Photoperiodism is the ability of any organism to detect day length, not just plants. Humans and other mammals have this ability as well, as evidenced by our circadian rhythms. So, this is a common ability of organisms. There are different ways to categorize the photoperiodic response in plants specifically. There are short day plants and long day plants as described above. The short day plants more specifically flower only in short days (which is a qualitative SDP response) or are accelerated by short days (which is a quantitative SDP response). Another example of an SDP is the plant Cocklebur, which remains vegetative if the day is 16 hours long, but flowers if the days are 15 hours long. This seems to be an example of a qualitative SDP response. The long day plants more specifically flower only in long days (which is a qualitative LDP response) or their flowering is accelerated by long days (which is a quantitative LDP response). For example, the plant Lolium temulentum rye grass flowers when the day length is greater than 14 hours. This seems to be an example of a quantitative LDP response. There are also day-neutral plants (DNP) which are plants whose flowering is insensitive to day length.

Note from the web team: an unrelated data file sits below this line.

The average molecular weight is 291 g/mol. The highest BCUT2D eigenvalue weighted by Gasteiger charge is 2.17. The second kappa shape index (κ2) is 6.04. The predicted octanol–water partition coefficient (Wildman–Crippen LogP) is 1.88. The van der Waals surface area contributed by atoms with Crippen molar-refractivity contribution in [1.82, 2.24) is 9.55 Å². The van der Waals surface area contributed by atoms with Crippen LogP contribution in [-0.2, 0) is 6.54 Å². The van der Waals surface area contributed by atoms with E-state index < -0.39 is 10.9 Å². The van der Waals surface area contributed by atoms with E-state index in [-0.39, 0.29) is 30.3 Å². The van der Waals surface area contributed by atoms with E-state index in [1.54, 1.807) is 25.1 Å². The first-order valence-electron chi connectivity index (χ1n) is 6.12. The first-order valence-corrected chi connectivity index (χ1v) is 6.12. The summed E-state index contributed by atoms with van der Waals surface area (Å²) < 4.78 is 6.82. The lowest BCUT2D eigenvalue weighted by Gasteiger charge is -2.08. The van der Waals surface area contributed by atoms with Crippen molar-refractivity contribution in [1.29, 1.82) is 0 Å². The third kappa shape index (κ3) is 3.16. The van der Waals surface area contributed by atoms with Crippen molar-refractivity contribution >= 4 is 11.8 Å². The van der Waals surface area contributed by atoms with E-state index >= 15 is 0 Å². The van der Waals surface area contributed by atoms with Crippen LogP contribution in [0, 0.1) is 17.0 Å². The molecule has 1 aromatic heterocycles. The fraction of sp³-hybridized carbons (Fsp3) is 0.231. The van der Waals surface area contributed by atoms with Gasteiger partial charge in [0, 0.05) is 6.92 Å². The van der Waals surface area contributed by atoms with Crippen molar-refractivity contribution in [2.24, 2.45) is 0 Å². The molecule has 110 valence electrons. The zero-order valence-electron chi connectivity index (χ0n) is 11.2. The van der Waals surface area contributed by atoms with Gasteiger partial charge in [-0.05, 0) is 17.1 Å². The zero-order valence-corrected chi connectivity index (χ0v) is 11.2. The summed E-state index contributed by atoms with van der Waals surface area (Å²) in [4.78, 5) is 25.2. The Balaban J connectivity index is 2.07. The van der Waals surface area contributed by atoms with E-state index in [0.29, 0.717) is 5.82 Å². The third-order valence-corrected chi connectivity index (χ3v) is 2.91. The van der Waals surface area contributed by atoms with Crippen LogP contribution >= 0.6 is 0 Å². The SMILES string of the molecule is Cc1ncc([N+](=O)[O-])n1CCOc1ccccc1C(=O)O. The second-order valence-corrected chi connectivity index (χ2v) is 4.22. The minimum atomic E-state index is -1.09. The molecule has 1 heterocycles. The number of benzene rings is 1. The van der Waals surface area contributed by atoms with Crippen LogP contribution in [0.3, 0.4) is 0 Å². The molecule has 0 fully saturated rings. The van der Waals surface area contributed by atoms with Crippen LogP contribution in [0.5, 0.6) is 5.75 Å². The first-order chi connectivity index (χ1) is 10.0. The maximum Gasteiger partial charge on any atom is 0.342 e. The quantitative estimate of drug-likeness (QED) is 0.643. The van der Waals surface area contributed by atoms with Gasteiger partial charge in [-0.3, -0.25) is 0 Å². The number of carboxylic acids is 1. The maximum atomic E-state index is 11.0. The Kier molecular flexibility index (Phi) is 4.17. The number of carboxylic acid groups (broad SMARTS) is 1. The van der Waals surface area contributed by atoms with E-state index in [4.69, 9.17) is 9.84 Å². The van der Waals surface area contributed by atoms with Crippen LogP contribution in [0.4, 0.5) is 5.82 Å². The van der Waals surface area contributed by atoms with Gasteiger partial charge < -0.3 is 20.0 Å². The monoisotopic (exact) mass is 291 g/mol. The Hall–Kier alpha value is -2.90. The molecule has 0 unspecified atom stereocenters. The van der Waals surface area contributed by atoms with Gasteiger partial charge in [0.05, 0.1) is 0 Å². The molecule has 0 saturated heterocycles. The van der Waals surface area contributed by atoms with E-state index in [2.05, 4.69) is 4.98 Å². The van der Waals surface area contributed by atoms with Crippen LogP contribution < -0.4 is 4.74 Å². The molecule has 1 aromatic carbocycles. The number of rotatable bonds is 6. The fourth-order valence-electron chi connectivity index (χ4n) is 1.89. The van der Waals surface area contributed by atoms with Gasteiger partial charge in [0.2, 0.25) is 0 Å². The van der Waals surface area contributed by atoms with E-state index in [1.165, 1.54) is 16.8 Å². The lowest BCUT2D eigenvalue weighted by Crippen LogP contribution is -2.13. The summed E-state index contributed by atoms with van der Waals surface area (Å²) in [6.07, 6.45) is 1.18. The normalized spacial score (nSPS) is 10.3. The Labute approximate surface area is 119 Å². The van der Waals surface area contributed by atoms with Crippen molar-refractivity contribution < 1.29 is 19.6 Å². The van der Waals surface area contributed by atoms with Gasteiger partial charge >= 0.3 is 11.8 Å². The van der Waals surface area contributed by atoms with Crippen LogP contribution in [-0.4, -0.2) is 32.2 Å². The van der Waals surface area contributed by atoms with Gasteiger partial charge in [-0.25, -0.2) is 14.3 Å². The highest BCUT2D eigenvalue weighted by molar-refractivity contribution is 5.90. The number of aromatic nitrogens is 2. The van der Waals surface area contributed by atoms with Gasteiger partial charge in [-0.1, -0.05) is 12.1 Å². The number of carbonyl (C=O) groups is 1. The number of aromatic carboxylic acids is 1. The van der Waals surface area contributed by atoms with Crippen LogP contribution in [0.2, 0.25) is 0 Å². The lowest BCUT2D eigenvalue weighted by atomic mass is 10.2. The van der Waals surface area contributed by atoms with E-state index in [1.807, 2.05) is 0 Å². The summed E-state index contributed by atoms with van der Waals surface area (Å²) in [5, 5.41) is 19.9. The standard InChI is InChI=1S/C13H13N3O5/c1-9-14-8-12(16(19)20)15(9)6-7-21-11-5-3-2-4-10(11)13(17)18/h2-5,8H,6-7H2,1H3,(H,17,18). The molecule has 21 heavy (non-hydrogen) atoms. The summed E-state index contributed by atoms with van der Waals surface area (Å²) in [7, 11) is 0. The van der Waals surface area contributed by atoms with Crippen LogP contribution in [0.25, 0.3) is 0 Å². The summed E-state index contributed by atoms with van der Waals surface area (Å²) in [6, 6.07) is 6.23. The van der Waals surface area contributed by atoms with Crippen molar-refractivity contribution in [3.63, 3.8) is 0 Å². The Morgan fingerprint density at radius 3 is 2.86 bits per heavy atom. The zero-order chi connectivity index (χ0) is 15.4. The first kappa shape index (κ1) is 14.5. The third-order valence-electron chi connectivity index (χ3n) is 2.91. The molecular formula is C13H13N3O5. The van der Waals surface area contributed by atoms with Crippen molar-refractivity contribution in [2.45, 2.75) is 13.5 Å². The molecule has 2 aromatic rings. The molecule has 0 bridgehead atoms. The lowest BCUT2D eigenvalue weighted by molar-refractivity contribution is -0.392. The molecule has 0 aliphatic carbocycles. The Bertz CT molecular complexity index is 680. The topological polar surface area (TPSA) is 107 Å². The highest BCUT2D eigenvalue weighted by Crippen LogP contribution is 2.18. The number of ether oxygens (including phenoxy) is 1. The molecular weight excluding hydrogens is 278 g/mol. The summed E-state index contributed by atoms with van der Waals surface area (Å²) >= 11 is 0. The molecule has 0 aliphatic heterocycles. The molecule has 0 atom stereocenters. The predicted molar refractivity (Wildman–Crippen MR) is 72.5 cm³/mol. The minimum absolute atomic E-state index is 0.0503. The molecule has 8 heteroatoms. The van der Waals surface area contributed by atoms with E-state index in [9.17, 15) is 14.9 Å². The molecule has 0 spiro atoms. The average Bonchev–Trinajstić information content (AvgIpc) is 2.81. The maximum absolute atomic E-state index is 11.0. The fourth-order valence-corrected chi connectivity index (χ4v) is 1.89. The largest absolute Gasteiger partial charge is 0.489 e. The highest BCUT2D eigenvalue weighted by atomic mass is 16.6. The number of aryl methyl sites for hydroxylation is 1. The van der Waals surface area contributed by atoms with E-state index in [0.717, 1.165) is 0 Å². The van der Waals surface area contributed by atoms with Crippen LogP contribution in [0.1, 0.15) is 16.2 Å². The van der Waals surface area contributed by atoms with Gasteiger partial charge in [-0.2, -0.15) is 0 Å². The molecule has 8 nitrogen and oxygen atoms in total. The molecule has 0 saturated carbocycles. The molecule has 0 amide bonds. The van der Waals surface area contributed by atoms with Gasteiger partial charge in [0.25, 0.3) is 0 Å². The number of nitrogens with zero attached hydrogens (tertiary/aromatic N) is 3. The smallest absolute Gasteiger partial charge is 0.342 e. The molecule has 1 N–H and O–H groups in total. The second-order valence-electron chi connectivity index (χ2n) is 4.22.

The SOD1 protein itself is a homodimer and is normally localized to the intermembrane space (IMS) between the inner and outer mitochondrial membranes as well as the cytosol. Structurally, the protein is comprised of two β-barrel subunits that each contain bonding sites for copper and zinc ions (Sea et al. 2014). When it is first trafficked into the mitochondria the protein takes on an immature form, lacking the metal ions necessary to carry out its function. After binding, it remains in the intermembrane space with aid from the copper chaperone protein CCS. The enzyme then uses the aforementioned ions to catalyze the conversion of otherwise toxic superoxide radicals into water and hydrogen peroxide - the latter of which is broken down further by catalase (Estacio et al. 2015). One proposed mechanism involves the SOD1 protein using the copper cation to extract the extra electron from the superoxide radical, effectively converting it into molecular oxygen. Similarly, the presence of the cations are crucial to its function as the positive charges aide in attracting the negatively charged superoxide anions.